The Center for Security Policy has released its seventh National Security Scorecard grading members of Congress on votes vital to America’s national defense. The scorecard is designed to provide the general public, the media, and the legislators themselves a non-partisan evaluation of national security voting records based on the Center’s time-tested philosophy of peace through strength.
Incorporating votes through September 5, 2006, the scores of members of the House of Representatives are based on 27 selected national security votes, while 25 were calculated for the Senate.The Critical VotesEvery vote selected by the Center for its biennial Congressional Scorecard is chosen because its outcome is critical to the national security of the United States.
Of the 52 total votes selected for the 2006 scorecard, a significant number deal with issues that became a part of the national debate during the service of the 109th Congress. Legislation on the Iraq War, the Patriot Act, border security, and terrorist surveillance and detention programs drew headlines nationwide.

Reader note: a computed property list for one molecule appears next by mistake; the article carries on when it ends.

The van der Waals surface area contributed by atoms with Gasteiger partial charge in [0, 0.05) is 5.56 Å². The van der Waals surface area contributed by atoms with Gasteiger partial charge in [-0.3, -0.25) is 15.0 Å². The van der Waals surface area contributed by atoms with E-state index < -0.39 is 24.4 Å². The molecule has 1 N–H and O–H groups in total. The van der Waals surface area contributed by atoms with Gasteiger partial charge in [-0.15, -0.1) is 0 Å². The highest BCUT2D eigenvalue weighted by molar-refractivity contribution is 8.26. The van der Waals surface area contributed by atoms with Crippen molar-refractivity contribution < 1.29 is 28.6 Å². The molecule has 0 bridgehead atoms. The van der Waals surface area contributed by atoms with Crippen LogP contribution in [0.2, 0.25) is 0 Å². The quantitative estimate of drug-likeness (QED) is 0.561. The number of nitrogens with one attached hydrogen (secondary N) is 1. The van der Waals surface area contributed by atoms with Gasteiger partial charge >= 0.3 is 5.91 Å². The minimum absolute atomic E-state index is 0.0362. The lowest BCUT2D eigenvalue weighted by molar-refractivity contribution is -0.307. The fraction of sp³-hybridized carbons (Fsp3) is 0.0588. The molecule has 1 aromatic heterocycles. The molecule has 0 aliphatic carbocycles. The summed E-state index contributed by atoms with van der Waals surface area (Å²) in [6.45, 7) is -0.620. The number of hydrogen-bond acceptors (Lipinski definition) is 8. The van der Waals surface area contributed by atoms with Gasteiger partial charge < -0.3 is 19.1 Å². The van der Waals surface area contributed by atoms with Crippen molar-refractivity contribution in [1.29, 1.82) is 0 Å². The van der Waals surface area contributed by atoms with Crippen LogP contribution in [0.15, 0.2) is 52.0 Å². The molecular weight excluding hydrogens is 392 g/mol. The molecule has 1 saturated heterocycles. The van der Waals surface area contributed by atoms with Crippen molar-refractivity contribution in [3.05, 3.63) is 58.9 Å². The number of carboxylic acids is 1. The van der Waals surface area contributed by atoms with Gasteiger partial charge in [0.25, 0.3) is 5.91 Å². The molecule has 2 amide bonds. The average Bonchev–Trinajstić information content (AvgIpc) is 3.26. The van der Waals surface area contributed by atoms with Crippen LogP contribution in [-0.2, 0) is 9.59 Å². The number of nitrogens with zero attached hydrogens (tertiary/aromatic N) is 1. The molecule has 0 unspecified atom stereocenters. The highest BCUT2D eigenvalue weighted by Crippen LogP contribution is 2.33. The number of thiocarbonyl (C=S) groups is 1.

But how did members of Congress vote on these and many other important issues?Defenders and the PretendersWhile every member of both the Senate and the House of Representatives claims that he or she is strong on national defense, their voting records do not always agree.
The House had a particularly strong showing as more than 50 representatives scored a perfect 100 percent. Led by Wayne Allard (R-CO), John Cornyn (R-TX), James Inhofe (R-OK), and Jeff Sessions (R-AL), who all scored a 100 percent, the Senate had 15 members who scored an 85 percent or better.
As always, however, the 109th Congress had its share of representatives in both chambers whose voting record demonstrate a disconcerting lack of judgment on defense and foreign policy issues. In the House, Carolyn Kilpatrick (D-MI), Jim McDermott (D-WA), Cynthia McKinney (D-GA), Ed Pastor (D-AZ), and Pete Stark (D-CA) all scored below a five percent, while those in the Senate who failed to reach double digits include Russell Feingold (D-WI), Tom Harkin (D-IA), Patrick Leahy (D-VT), and Robert Menendez (D-NJ).